There is no one perfect wire because the conditions that each project it is used in vary.  For example, one person may be permanently installing lighting onto their house and does not have intentions to remove it.  In that case, issues of UV exposure (which breaks down the insulation on the cable) and temperature exposure become important factors.  In this case you might also consider using a solid wire as opposed to a stranded wire as there will not be much future movement (and thus breakage) of the wire.  For installations in very cold regions, the insulation material is an important consideration as common insulation's are made from vinyl which doesn't function well in low temperatures.

So, when selecting cable, consider how the cable will be used and select a cable that meets those specific environmental issues.

Cable Cost
Of course a big factor in cable selection is cost.  The major cost in any cable is the wire, which is most often copper.  You don't want to select a cable that has conductors that are too thin and thus unable to carry sufficient current but you don't want to have overkill as this results in higher costs, heavier cable and often less flexibility.  Also keep in mind that cable cost is also a function of the quality of the insulation, so if you cheap out on a cable that doesn't have UV resistance and the cable has to be replaced after two seasons (along with all the associated soldering and connections), you may not have saved that much in the long term.

There is always a "right" cable for every need out there in the market, though often those "special" cables are so expensive that the "right" cable can't be used.  So after determining what gauge and insulation that is required, see what vendors carry that cable.  Often moving to a more "standard" cable, such as in the case of CAT5, results in many more vendors, greater competition and as a result, lower costs and higher availability.  So, don't rule out a cable that is close to the specs you need.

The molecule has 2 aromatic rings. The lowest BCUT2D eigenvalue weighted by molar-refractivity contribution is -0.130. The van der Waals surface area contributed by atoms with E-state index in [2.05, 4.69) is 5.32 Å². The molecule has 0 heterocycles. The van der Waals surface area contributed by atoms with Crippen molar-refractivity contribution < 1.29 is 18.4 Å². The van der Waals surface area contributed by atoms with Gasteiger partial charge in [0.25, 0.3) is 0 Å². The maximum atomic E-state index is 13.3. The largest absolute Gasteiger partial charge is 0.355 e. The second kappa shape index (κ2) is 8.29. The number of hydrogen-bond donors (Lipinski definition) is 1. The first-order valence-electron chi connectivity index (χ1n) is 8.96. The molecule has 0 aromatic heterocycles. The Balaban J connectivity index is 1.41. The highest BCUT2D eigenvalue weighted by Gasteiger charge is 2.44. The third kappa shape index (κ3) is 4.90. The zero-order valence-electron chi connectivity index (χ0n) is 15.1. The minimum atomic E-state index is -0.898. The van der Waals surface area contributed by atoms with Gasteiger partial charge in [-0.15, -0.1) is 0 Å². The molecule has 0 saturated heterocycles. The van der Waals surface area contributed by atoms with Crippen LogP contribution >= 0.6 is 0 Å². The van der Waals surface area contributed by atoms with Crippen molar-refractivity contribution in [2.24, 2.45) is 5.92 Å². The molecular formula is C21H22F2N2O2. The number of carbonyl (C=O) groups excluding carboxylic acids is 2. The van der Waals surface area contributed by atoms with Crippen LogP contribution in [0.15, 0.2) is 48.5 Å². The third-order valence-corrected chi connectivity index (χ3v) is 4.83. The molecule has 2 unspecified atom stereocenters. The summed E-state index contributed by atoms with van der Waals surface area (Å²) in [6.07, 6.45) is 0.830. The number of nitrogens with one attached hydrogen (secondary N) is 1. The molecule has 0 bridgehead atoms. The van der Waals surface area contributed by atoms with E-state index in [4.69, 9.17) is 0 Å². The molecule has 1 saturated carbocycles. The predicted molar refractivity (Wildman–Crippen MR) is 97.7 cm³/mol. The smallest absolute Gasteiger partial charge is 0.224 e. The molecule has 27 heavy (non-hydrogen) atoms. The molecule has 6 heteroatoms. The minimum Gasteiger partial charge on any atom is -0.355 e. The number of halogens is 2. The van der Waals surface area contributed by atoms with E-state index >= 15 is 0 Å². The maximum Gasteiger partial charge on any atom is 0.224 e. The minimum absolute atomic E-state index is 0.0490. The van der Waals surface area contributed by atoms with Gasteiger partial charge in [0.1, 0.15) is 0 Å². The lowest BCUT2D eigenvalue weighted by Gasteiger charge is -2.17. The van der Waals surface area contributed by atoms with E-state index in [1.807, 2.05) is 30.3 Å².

Ease of Use
This is one of the least considered factors in cable selection.  Easy of use includes a variety of issues, such as:
  • Can the cable be purchased with pre-attached and tested connectors?  This is common with CAT5 and SPT cables which are standardized in wiring, color and design. 
  • How easy is it to attach connectors?  Some wire can be very hard to work with due to the small gauge, multiple layers of insulation, strain reliefs or other factors.  Having to attach connectors to each cable, correctly (to prevent possible mis-wiring related damage) can often take a considerable period of time depending on the number of cables you need.
  • What types of connectors can be used and do they meet your needs?  CAT5, for example, is ubiquitous and has many types of splitters / combiners, connectors (female / male, etc), waterproof and non-waterproof and more.  If your design calls for direct attached cable, such as screw terminals, is the wire strong enough to handle multiple screw downs on it?
  • Connector costs is one of the biggest factors.  Usually in most systems you will have a connector based system for hooking up elements as they are, in the Holiday Lighting world, temporary in nature.  So, while a spool of cable might be cheap up front, if it requires expensive connectors, the overall cost of that connection method goes up and the connectors could be more expensive than the cable itself.  Be sure to think end-to-end on what you need from your connector - does it need to be waterproof or just water resistant?  Does it matter if the connection is water resistant at all (such as the case with SPT cord.)  Don't spend money on waterproofing connections that don't benefit from it.
The Real World Example
So, I've discussed a variety of the issues you should consider on how to select a wire or more specifically, a wiring "system" - how does this work in the real world?